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How Do I Train Two Puppies at The Same Time?

How Do I Train Two Puppies at The Same Time?

Training two puppies at the same time is nearly impossible for one person to do, and training them at once (even if not simultaneously) usually isn’t recommended because of the risk of them developing littermate syndrome. If you’re still interested in raising two puppies, here’s some advice.

If you’ve considered getting multiple dogs in the past then you may have thought about adopting two or more puppies at once. After all, wouldn’t it be great if your dogs could grow up among their siblings? If you don’t know much about dogs then you might apply human logic to raising a dog, but you might be making a huge mistake in the process.

While it sounds like a great idea, the reality is that raising multiple puppies in the same household can cause more problems than you think. Training more than a single puppy usually isn’t recommended. No matter how experienced you are or how confident you might be, it’s still suggested that you should only ever train a single puppy at once. In fact, it’s usually recommended that you separate puppies when they’re around 8 to 10 weeks old and place them in different homes.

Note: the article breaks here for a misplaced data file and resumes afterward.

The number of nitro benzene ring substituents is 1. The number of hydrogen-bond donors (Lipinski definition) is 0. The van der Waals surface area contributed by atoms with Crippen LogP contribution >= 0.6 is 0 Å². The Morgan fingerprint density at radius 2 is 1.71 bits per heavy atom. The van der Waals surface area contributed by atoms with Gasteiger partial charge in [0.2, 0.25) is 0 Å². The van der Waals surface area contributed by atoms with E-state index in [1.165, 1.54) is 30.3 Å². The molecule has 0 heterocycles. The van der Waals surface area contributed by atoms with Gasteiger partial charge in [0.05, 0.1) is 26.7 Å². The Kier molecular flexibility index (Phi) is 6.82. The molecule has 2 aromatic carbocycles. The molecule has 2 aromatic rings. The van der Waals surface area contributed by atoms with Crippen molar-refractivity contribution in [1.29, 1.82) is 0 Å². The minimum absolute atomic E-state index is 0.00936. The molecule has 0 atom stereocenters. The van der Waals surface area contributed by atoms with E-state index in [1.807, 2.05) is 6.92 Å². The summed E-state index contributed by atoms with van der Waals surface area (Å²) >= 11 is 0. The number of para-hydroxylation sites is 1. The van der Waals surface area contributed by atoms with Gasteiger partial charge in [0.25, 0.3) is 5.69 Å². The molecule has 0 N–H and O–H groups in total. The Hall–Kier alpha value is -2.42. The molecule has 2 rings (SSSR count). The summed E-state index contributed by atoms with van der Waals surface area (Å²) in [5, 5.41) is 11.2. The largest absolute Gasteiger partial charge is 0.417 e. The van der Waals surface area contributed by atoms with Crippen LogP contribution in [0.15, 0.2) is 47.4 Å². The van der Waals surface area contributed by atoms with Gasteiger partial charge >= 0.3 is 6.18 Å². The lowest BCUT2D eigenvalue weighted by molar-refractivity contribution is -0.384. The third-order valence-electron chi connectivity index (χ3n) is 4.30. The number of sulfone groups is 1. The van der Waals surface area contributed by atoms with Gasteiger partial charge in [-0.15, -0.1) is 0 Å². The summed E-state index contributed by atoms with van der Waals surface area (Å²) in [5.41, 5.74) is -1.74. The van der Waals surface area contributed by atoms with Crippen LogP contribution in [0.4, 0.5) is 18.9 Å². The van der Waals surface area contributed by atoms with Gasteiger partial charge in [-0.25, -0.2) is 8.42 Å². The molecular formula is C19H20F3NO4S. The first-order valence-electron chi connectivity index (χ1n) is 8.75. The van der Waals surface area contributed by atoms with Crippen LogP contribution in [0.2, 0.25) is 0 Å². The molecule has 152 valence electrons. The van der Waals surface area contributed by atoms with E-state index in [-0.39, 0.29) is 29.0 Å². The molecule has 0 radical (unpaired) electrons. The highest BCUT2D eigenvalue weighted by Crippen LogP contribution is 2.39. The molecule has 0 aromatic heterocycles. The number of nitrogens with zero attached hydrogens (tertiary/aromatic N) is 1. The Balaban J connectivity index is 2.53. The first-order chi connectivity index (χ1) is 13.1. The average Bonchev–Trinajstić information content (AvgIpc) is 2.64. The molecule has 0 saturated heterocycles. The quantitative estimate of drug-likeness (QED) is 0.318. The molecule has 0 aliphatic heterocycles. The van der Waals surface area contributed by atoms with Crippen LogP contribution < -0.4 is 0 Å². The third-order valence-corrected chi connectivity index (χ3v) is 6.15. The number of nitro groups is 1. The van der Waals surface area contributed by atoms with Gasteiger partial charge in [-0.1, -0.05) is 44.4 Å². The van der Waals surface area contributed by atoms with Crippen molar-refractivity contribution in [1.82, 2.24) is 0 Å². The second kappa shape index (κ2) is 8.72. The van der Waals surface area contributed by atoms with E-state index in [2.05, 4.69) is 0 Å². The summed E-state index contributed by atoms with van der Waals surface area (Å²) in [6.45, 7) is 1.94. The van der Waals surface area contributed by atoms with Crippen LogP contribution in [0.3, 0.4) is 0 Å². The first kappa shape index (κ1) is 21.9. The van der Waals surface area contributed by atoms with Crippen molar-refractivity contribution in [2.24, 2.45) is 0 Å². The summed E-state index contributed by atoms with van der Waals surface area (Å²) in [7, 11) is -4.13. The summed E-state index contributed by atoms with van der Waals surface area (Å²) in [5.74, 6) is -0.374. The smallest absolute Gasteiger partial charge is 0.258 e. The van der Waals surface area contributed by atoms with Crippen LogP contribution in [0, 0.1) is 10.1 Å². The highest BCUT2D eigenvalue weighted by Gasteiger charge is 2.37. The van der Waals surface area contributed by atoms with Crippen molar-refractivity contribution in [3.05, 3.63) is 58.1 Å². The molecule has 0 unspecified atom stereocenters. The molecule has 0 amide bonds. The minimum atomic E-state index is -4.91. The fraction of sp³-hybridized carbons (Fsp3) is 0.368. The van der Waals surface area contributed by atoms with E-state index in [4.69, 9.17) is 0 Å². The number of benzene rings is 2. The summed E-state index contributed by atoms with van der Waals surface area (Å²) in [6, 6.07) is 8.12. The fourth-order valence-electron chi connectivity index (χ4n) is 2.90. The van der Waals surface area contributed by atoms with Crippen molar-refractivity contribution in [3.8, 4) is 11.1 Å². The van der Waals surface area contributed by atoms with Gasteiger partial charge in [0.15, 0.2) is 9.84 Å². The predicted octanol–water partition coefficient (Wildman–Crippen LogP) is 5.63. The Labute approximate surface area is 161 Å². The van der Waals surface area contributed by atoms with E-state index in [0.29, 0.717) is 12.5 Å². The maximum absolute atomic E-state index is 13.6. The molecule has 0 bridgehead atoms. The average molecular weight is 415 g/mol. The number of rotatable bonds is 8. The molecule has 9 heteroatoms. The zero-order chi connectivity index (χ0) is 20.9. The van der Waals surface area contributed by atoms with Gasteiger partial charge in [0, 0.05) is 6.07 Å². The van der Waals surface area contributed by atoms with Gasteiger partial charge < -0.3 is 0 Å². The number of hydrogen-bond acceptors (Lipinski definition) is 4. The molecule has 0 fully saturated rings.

This is due to a behavioral problem known as littermate syndrome. We’ll be explaining what it means in this article and also giving you some advice on how you can train two puppies if you’re adamant about it.

What is littermate syndrome?

Littermate syndrome describes a non-scientific anecdotal term that refers to a number of different behavioral issues that occur when dogs are raised in the same household as other siblings (known as littermates). 

What are the effects of littermate syndrome?

The main issue with littermate syndrome is that the puppies begin to rely on each other a lot more than they should. In most cases, one of the puppies ends up being a little more shy and laid-back. While this can seem rather cute at first, it actually holds back their potential and makes them a lot more timid and scared to step outside of their comfort zone. The other puppy, while more bold and confident, can also be rather anxious when they’re separate from their sibling.

Due to this dependence on each other, your puppies will start displaying serious symptoms of high anxiety whenever they’re apart. Even if you take one of them to the vet or they’re in different rooms, they’ll start to act differently and will actively search for their sibling. In addition, your puppies relying on each other means that they’re a lot less likely to bond with their human family. Once the puppies mature, they might even start fighting each other.

Can we avoid littermate syndrome?

The best way to avoid your puppy developing littermate syndrome is to ensure that they are not raised or trained with another puppy in the same household. Separating them means they’ll have to learn to fend for themselves, but it also means they’re more likely to interact with and trust their human family.